The Fortnight in September was a very brave book to write because it was not obviously ‘about’ anything except the ‘drama of the undramatic’. And yet the greatness of the novel is that it is about each one of us: all of human life is here in the seemingly simple description of the family’s annual holiday. Thus, for reasons we do not have to explain to regular Persephone readers, this is a book which fits fairly and squarely on the Persephone list.

Also available as a Persephone Classic and as a Persephone eBook


Endpapers taken from 'Dahlias', a 1931 design for a dress silk by Madeleine Lawrence

Picture Caption

Bank Holiday (1932) by David Macbeth Sutherland

Read What Readers Say

Kazuo Ishiguro, ‘The Guardian’

Just about the most uplifting, life-affirming novel I can think of right now. Published in 1931, this is an exquisitely subtle account of an ordinary lower-middle class family from south London, preparing for, travelling to, then enjoying their modest summer holiday in Bognor Regis. At one level totally undramatic, Sherriff magically re-calibrates our norms of what is and isn’t wonderfully exciting till we become utterly tuned into the rise and fall of this family’s emotions. Sherriff never patronises, nor does he attempt to exalt these people beyond what they are. He respects them for all the right reasons – for their instinctive decency towards one another and to those they encounter, and for the unselfconscious – perhaps unconscious – way they function as a happy family, despite their individual insecurities and frustrations. The Great English Seaside Holiday in its heyday, and the beautiful dignity to be found in everyday living, have rarely been captured more delicately.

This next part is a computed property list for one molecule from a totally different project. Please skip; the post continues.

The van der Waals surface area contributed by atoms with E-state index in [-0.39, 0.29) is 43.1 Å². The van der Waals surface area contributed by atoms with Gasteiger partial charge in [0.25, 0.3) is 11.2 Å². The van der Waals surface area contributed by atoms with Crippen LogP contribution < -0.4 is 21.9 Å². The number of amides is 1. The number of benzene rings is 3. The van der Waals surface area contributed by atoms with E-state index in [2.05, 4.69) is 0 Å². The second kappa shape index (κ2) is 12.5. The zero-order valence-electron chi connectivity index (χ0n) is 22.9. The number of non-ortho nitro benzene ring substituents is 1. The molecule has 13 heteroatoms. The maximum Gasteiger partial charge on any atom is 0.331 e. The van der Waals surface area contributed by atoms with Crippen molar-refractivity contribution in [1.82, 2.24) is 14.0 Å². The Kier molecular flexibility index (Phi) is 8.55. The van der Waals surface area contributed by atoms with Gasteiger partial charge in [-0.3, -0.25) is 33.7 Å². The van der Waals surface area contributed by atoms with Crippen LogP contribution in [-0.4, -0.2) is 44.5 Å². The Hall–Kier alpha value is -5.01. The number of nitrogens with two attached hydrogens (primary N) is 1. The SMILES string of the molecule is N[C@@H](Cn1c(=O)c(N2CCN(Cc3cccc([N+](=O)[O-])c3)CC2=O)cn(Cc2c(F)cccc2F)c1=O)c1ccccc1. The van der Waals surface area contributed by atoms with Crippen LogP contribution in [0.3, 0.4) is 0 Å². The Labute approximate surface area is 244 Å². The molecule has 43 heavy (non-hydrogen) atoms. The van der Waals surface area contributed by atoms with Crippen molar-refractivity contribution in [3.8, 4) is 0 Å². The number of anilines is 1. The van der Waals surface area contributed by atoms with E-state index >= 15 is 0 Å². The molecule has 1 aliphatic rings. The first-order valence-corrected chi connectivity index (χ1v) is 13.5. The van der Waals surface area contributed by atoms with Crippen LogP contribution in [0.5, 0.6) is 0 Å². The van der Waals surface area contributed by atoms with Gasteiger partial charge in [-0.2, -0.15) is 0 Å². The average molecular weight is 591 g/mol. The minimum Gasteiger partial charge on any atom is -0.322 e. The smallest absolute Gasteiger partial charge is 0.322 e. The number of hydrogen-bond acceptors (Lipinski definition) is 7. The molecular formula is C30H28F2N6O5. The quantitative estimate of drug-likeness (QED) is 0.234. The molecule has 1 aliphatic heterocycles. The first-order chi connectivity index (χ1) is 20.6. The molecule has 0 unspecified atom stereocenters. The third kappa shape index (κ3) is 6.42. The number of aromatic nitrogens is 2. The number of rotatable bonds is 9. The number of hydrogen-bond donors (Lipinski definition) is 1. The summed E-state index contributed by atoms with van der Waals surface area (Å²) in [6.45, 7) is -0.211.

Maureen Corrigan, N.P.R.

An absorbing reflection on time and especially how it changes shape in periods like a vacation – or even a pandemic – that aren’t bounded by normal routines. There’s more than a dash of resemblance between ‘The Fortnight in September’ and Virginia Woolf ’s time-conscious masterpieces, ‘Mrs Dalloway’ and ‘To the Lighthouse’ which were published a few years earlier. But there’s also a dash of Winnie the-Pooh’s Hundred Acre Wood magic here. Like RC Sherriff, Pooh’s creator, AA Milne, served and was badly wounded in WWI. Little wonder then that, after the war, both traumatised men wound up creating tales set in time-out-of-time havens, where the small pleasures of everyday life – like honey, a hot bath and a clear blue early autumn sky – are seen for the gifts they are.

Michael Morpurgo, ‘The Telegraph’

This is a masterpiece of gentle understatement, an insight into quiet people living unassuming lives. Almost nothing happens, yet it is the most absorbing book I have read in a long while.

Matthew Dennison, ‘The Spectator’

Sherriff introduces elements of small-scale tragedy. He does so with a completely assured touch, without sentiment, archness or coyness, lacing the novel with passages of pathos that are almost unbearably moving. The Stevenses are wholly believable and, as intended by their creator, wholly ordinary. But their goodness and decency — revealed consistently in little things — raise them to heroic status… It remains a masterpiece — and one that surprises through its understated but irresistible power to move.

‘Slightly Foxed’

No writer has captured the seaside holiday as perfectly as R C Sherriff.

‘The Paris Review’

An absolute delight from start to finish.

Categories: Family Fathers Men (books about) Men (books by)